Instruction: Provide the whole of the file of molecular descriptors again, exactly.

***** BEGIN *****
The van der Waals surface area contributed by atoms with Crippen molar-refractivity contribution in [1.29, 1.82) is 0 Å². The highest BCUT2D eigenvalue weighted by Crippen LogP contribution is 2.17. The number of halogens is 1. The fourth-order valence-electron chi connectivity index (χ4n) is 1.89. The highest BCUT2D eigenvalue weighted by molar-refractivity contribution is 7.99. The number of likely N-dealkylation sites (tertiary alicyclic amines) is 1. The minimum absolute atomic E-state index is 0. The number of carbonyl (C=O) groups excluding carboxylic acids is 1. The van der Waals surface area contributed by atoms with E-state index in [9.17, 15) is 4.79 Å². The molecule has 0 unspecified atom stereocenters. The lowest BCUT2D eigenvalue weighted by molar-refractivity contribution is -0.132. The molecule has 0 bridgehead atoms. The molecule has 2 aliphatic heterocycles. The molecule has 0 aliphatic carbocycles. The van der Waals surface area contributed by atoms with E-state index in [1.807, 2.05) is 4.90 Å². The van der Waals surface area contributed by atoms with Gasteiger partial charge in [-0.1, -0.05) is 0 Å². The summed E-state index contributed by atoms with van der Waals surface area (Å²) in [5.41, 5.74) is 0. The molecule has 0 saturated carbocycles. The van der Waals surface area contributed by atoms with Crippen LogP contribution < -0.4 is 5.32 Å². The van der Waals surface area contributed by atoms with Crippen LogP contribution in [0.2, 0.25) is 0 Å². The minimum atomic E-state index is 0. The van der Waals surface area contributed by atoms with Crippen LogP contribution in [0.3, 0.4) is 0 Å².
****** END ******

The van der Waals surface area contributed by atoms with Crippen molar-refractivity contribution in [1.29, 1.82) is 0 Å². The highest BCUT2D eigenvalue weighted by Crippen LogP contribution is 2.17. The number of halogens is 1. The fourth-order valence-electron chi connectivity index (χ4n) is 1.89. The highest BCUT2D eigenvalue weighted by molar-refractivity contribution is 7.99. The number of likely N-dealkylation sites (tertiary alicyclic amines) is 1. The minimum absolute atomic E-state index is 0. The number of carbonyl (C=O) groups excluding carboxylic acids is 1. The van der Waals surface area contributed by atoms with E-state index in [9.17, 15) is 4.79 Å². The molecule has 0 unspecified atom stereocenters. The lowest BCUT2D eigenvalue weighted by molar-refractivity contribution is -0.132. The molecule has 0 bridgehead atoms. The molecule has 2 aliphatic heterocycles. The molecule has 0 aliphatic carbocycles. The van der Waals surface area contributed by atoms with E-state index in [1.807, 2.05) is 4.90 Å². The van der Waals surface area contributed by atoms with Gasteiger partial charge in [-0.1, -0.05) is 0 Å². The summed E-state index contributed by atoms with van der Waals surface area (Å²) in [5.41, 5.74) is 0. The molecule has 0 saturated carbocycles. The van der Waals surface area contributed by atoms with Crippen LogP contribution < -0.4 is 5.32 Å². The van der Waals surface area contributed by atoms with Crippen LogP contribution in [0.2, 0.25) is 0 Å². The minimum atomic E-state index is 0. The van der Waals surface area contributed by atoms with Crippen LogP contribution in [0.3, 0.4) is 0 Å².